Being in the academy: A cross generational conversation

Research output: Contribution to journalArticlepeer-review

Abstract

Purpose - This article aims to develop the methodological and intellectual approach taken in the authors' co-authored book to explore the synergies and disconnections in the experience of being in the academy at different historical moments using the inter-relationship between different feminisms in the context of the authors' lived experiences as a mother and daughter whose experience of the academy has crossed second-wave feminism into third wave. There have been significant demographic, cultural and legislative shifts, but the authors' conversations demonstrate the endurance of imbalances of power and the continuing need for a feminist politics of difference which can engage with contemporary life in the academy. Design/methodology/approach - This is primarily a theoretical paper that adopts feminist approaches to reflection and dialogue. The article is designed to bring together lived experience across generations, feminist theories and methodologies and the implications for activism. The paper uses the device of "I-Kath I-Sophie" as part of an autoethnographic approach to the cross-generational conversation. Findings - Far from being redundant, the authors argue that feminist critiques of inequalities that are often manifest in women's invisibility and silence even in the academy in the twenty-first century - there is still the need to support a politics of difference and to explore ways of giving women a voice. The persistence of inequalities means that feminist battles have not been entirely won. The authors argue for dialogue between the feminisms of mothers and daughters. Research limitations/implications - Feminist concepts and arguments from what has been called the "second wave" are still useful, especially in relation to maintaining the category woman as a speaking subject who can engage in collective action. Practical implications - The authors' arguments support the continuation of spaces for women to share experience within the academy, for example in feminist reading groups and through women's networks. Social implications - Feminist theories and activism remain important political forces for women in the academy today and post feminism is a questionable conceptualisation and phenomenon. In times when feminist battles may seem to have been won there remain issues to explore in relation to a new problem with no name. Originality/value - The article is original in its authorship, methodological approach to a conversation that crosses experience and theoretical frameworks across generations and in its support for a twenty-first century politics of difference. © Emerald Group Publishing Limited.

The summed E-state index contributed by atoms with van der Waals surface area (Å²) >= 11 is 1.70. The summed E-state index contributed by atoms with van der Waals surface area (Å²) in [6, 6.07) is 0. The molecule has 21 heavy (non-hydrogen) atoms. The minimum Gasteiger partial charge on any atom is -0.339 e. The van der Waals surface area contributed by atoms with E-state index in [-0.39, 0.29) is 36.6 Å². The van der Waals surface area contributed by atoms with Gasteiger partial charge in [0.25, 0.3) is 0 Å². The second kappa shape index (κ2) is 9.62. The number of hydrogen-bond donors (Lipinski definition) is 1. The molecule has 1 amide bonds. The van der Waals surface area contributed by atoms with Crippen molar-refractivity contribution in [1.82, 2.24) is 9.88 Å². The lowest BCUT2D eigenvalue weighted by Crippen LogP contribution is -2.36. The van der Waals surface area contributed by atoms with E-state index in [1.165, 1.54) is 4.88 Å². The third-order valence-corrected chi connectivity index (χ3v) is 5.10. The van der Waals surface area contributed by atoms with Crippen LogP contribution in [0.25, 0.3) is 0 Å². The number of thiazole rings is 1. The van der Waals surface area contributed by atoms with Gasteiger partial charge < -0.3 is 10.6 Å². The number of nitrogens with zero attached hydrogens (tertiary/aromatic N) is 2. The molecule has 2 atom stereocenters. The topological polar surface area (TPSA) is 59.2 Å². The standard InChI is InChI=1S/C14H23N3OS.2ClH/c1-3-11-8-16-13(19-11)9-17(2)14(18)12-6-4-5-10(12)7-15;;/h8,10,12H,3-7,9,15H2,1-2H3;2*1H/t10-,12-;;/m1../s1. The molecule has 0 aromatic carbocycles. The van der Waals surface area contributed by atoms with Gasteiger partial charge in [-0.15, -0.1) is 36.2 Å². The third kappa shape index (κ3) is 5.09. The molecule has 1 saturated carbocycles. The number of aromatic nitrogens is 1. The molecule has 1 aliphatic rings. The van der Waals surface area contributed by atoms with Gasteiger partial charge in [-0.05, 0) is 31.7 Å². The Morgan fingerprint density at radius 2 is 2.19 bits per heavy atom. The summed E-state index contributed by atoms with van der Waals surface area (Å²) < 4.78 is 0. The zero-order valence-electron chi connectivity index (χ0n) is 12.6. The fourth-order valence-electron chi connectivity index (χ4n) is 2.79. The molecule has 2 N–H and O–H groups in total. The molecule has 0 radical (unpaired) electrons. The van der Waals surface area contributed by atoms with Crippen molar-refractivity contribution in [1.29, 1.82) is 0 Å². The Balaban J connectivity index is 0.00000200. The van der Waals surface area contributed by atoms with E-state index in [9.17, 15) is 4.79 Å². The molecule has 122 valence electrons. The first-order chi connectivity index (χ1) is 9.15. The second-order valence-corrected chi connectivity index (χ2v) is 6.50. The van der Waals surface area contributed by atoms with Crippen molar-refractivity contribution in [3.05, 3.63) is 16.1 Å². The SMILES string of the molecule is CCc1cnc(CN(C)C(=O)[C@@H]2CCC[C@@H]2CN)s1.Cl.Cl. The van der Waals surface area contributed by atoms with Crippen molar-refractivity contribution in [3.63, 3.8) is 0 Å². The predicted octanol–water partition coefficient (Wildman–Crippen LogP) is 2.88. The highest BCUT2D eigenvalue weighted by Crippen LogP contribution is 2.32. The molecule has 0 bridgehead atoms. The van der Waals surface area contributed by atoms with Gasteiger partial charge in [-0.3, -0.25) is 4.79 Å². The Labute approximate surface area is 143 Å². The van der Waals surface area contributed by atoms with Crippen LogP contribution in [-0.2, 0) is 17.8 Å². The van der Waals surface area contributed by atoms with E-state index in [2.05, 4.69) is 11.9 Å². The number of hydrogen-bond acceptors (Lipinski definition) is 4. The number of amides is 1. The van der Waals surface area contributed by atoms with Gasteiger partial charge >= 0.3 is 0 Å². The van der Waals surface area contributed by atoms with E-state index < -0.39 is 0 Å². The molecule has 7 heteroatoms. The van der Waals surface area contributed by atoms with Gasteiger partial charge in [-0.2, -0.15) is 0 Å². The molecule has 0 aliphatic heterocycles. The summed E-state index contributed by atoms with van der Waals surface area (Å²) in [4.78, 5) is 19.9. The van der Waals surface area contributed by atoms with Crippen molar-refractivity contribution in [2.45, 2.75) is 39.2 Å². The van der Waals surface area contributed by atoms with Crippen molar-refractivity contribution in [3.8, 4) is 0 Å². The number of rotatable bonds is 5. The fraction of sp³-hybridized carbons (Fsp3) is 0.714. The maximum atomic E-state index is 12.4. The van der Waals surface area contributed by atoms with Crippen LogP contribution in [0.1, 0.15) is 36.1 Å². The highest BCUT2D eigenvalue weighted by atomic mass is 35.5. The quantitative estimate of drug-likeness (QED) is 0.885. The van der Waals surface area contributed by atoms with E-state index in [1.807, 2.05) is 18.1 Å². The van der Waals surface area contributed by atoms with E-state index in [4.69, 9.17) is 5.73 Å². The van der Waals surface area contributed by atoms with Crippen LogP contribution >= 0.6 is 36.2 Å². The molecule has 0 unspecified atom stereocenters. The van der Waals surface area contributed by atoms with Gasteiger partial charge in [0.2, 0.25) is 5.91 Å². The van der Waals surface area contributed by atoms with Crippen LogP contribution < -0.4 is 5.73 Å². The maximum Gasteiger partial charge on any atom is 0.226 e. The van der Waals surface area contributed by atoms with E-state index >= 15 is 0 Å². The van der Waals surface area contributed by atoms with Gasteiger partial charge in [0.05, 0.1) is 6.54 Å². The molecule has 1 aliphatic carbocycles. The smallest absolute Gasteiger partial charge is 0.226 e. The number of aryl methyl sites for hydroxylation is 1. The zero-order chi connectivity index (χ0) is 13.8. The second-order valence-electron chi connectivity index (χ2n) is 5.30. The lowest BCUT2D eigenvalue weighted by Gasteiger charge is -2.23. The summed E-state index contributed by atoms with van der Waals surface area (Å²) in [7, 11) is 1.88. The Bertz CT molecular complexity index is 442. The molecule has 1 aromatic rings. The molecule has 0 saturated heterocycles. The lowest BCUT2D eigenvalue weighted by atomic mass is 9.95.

Bibliographical metadata

Original languageEnglish
Pages (from-to)435-451
Number of pages16
JournalEquality, Diversity and Inclusion
Volume31
Issue number5-6
DOIs
Publication statusPublished - 2012